the good way

Breath Prayer

Session 1 • Prayer • Activation

Ruth Hayley Barton writes this about the breadth of a life of prayer: “From prayers that are more formal and structured to those that are informal and spontaneous, from prayer with words to prayer that is beyond words, from the most intimate expressions of love expressed privately to God to words spoken in unison by God’s people when they gather, from the eloquent written prayers of the church to breath prayer that is nothing more than a gasp of need or a sign of love or a groan of longing, from the prayers uttered in beautiful cathedrals to prayers offered on the side of a mountain - every breath we take can be a prayer, uniting our heart to God and harnessing the energy of our life to his great purposes.”

A breath prayer is a short simple sentence that can be said in one breath, and prayed throughout the day. You can use a known phrase, such as ‘Come Holy Spirit’, or Lord, have mercy, or you can spend time in un-rushed silence, allowing your own breath prayer to emerge from a place of deep need or longing.

Our own personal breath prayer is discerned in the silence where we learn that the Holy Spirit is our ultimate prayer-guide. Here as we acknowledge and submit to His gentle leadership, we become aware of His movements deep within us forming utterances that are beyond words (Romans 8:26-27), longing to pray through us.

“Words when they do find their way to the surface from these depths carry with them a whole new power and meaning because they are forged in the caldron of our deepest longings for God.” — Ruth Hayley Barton

Begin by spending time quietly in God’s presence. Rest under the loving gaze of God.

As we listen to God in prayer, we may become aware of a word or phrase that comes to the surface. In this type of centring prayer, we don’t ‘think the word up’; rather we discover it by listening under the leading of the Spirit for something to rise up out of our innermost being.

Sometimes the word or phrase that comes will be a child-like recognition of God’s character that feels truest to you in that particular moment or season of life. Other times it could be a phrase from scripture, a word from a song, or a line from some liturgy.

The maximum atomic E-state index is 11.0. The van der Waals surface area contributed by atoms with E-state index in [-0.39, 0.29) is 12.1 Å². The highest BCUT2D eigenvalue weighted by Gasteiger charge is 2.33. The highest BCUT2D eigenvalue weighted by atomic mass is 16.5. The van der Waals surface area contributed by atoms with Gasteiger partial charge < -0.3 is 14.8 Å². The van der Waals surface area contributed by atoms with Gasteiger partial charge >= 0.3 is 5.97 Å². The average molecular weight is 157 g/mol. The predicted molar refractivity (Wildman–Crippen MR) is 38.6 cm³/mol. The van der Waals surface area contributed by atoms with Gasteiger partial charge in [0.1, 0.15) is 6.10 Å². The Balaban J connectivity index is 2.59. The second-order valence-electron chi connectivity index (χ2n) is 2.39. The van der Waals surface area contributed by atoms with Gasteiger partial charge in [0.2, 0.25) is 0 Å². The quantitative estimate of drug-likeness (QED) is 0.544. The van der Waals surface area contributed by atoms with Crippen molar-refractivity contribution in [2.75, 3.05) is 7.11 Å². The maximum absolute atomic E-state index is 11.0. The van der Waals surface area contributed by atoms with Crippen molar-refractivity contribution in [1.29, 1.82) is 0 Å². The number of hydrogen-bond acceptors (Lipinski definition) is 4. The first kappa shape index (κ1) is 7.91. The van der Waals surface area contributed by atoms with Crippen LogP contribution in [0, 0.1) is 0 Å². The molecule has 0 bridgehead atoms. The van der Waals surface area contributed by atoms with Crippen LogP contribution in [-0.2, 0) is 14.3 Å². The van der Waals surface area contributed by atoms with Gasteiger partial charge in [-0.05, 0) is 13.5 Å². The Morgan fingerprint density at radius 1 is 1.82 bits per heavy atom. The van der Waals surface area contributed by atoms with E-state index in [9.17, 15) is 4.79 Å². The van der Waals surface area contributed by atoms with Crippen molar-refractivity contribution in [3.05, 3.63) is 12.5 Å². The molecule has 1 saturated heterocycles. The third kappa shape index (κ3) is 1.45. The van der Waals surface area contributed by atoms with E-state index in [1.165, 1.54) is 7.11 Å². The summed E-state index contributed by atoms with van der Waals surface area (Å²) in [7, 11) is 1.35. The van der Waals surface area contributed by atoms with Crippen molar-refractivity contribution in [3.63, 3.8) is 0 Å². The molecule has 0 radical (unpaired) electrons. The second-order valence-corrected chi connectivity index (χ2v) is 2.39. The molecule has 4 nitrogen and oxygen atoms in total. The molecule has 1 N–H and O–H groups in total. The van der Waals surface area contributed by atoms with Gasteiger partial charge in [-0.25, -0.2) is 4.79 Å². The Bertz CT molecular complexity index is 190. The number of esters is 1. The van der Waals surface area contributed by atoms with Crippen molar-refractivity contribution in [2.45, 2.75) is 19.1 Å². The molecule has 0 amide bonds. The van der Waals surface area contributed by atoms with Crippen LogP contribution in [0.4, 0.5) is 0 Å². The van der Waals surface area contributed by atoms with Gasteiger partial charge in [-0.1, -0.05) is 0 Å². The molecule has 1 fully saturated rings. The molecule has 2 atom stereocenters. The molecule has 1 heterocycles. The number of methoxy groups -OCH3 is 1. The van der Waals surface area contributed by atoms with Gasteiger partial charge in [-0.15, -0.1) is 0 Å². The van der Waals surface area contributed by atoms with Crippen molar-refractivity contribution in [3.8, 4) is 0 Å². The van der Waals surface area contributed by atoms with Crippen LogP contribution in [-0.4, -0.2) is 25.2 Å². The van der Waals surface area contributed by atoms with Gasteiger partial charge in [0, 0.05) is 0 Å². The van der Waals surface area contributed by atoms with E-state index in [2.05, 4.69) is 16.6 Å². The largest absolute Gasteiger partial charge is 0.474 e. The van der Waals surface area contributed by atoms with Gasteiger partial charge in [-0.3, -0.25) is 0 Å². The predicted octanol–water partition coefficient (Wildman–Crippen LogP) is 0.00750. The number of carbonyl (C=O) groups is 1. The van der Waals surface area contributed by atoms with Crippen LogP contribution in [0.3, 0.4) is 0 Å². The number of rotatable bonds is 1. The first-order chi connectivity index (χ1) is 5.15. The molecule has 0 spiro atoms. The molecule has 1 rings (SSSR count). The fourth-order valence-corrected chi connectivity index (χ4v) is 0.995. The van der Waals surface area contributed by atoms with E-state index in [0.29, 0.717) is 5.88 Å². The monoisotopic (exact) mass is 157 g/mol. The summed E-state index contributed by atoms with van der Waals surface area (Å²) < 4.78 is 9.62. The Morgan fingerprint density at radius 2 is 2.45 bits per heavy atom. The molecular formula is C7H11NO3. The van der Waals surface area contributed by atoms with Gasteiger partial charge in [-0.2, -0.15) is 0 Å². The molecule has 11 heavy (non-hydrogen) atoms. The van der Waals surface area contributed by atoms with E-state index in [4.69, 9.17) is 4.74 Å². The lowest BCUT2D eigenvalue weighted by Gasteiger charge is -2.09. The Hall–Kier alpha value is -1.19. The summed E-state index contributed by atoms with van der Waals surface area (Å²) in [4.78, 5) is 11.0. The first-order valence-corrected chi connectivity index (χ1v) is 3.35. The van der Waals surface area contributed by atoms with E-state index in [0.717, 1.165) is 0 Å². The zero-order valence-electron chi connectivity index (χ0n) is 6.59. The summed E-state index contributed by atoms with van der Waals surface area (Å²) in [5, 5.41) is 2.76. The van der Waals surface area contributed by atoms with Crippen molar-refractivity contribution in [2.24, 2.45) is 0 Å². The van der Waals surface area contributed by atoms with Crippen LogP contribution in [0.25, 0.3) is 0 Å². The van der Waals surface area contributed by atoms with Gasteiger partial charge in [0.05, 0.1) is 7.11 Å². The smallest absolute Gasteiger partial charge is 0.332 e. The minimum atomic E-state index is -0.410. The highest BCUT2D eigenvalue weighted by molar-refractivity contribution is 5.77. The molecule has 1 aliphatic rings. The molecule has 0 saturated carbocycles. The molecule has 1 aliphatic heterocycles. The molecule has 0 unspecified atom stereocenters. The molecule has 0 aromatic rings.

You might simply say the name ‘Jesus’ and focus on Him until a word comes forth. Brennan Manning encourages a simple process of sitting comfortably in silence and as you inhale, quietly whispering the name “abba” and as you exhale, softly saying, “I belong to you.”

You might want to start by acknowledging how you come into God’s presence:

“God, I come to you right now feeling…”

Imagine, Jesus approaching you, like he approached Blind Bartimaeus, and asking, “____, what do you want me to do for you?”

Allow your truest response to emerge from your heart and share this with God. You might want to use the following prompt:

“God, what I desire from you right now is…”

Shape the words until they feel like they fully capture your desire. This will then become the basis for your breath prayer. You can then choose your favorite name or word for God, whatever most aptly captures your experience of God right now - ‘Father, Shepherd, Jesus, Spirit.’

Combine your name for God with the phrase that expresses your longing. Order the words in whatever way makes them easiest to say with the rhythm of your breathing.

Work with this prayer until you have about 6-8 syllables that ‘captures the core of your deepest yearning for wholeness and well being in Christ.’ It should be short enough that it flows easily with the rhythm of your breathing and flows smoothly when you say it out loud.

Once you’ve landed on your breath prayer you can then use it at various intervals throughout your day - when you are waiting in line, if you feel anxious, when you want to turn your attention to God. You can also use this prayer as a gateway to entering your time of silence with God and use it as an anchor when your thoughts wander.

Centring prayer of this type is not meant to replace other kinds of prayer. Rather, it adds depth of meaning to all types of prayer (1 Tim 2:1-3) and facilitates the movement from our heart to more active modes of prayer — verbal, creative, supplications and intercessions.

Once you have developed a breath prayer you can begin to turn to it throughout your day - when you’re washing dishes, riding the subway, walking your dog, pushing your kid on the swings. Simply take a deep breath and turn your attention towards God.

When you feel that this breath prayer no longer captures your deepest longings, you can engage in this process once again.

View other resources for this session